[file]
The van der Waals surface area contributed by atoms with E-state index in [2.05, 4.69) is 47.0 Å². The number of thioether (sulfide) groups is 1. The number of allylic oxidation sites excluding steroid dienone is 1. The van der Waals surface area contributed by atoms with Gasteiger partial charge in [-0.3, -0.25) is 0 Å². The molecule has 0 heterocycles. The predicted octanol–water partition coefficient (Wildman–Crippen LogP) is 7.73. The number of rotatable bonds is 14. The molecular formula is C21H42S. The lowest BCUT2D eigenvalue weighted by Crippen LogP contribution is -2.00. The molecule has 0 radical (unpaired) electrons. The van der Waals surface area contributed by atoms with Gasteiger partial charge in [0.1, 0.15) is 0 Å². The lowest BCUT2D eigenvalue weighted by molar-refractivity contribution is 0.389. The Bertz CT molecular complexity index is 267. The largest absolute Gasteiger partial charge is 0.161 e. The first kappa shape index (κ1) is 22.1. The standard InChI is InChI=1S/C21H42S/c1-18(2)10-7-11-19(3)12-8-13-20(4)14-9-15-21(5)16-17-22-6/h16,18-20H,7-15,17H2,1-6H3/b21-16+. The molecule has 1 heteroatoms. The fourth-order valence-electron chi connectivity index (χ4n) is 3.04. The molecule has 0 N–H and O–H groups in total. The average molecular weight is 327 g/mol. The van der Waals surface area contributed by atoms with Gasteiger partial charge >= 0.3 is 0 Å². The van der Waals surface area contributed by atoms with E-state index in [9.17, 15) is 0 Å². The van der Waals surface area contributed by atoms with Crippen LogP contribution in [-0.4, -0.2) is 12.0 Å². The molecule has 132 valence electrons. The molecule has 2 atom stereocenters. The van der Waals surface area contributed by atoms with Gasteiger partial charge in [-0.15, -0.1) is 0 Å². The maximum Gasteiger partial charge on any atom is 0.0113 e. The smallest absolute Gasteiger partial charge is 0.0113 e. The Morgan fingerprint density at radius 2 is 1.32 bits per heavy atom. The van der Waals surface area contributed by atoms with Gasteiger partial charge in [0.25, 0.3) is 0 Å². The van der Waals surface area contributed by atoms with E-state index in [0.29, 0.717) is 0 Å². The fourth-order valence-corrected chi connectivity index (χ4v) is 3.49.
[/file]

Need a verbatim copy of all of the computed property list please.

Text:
The van der Waals surface area contributed by atoms with E-state index in [2.05, 4.69) is 47.0 Å². The number of thioether (sulfide) groups is 1. The number of allylic oxidation sites excluding steroid dienone is 1. The van der Waals surface area contributed by atoms with Gasteiger partial charge in [-0.3, -0.25) is 0 Å². The molecule has 0 heterocycles. The predicted octanol–water partition coefficient (Wildman–Crippen LogP) is 7.73. The number of rotatable bonds is 14. The molecular formula is C21H42S. The lowest BCUT2D eigenvalue weighted by Crippen LogP contribution is -2.00. The molecule has 0 radical (unpaired) electrons. The van der Waals surface area contributed by atoms with Gasteiger partial charge in [0.1, 0.15) is 0 Å². The lowest BCUT2D eigenvalue weighted by molar-refractivity contribution is 0.389. The Bertz CT molecular complexity index is 267. The largest absolute Gasteiger partial charge is 0.161 e. The first kappa shape index (κ1) is 22.1. The standard InChI is InChI=1S/C21H42S/c1-18(2)10-7-11-19(3)12-8-13-20(4)14-9-15-21(5)16-17-22-6/h16,18-20H,7-15,17H2,1-6H3/b21-16+. The molecule has 1 heteroatoms. The fourth-order valence-electron chi connectivity index (χ4n) is 3.04. The molecule has 0 N–H and O–H groups in total. The average molecular weight is 327 g/mol. The van der Waals surface area contributed by atoms with Gasteiger partial charge >= 0.3 is 0 Å². The van der Waals surface area contributed by atoms with E-state index in [9.17, 15) is 0 Å². The van der Waals surface area contributed by atoms with Crippen LogP contribution in [-0.4, -0.2) is 12.0 Å². The molecule has 132 valence electrons. The molecule has 2 atom stereocenters. The van der Waals surface area contributed by atoms with Gasteiger partial charge in [-0.15, -0.1) is 0 Å². The maximum Gasteiger partial charge on any atom is 0.0113 e. The smallest absolute Gasteiger partial charge is 0.0113 e. The Morgan fingerprint density at radius 2 is 1.32 bits per heavy atom. The van der Waals surface area contributed by atoms with Gasteiger partial charge in [0.25, 0.3) is 0 Å². The van der Waals surface area contributed by atoms with E-state index in [0.29, 0.717) is 0 Å². The fourth-order valence-corrected chi connectivity index (χ4v) is 3.49.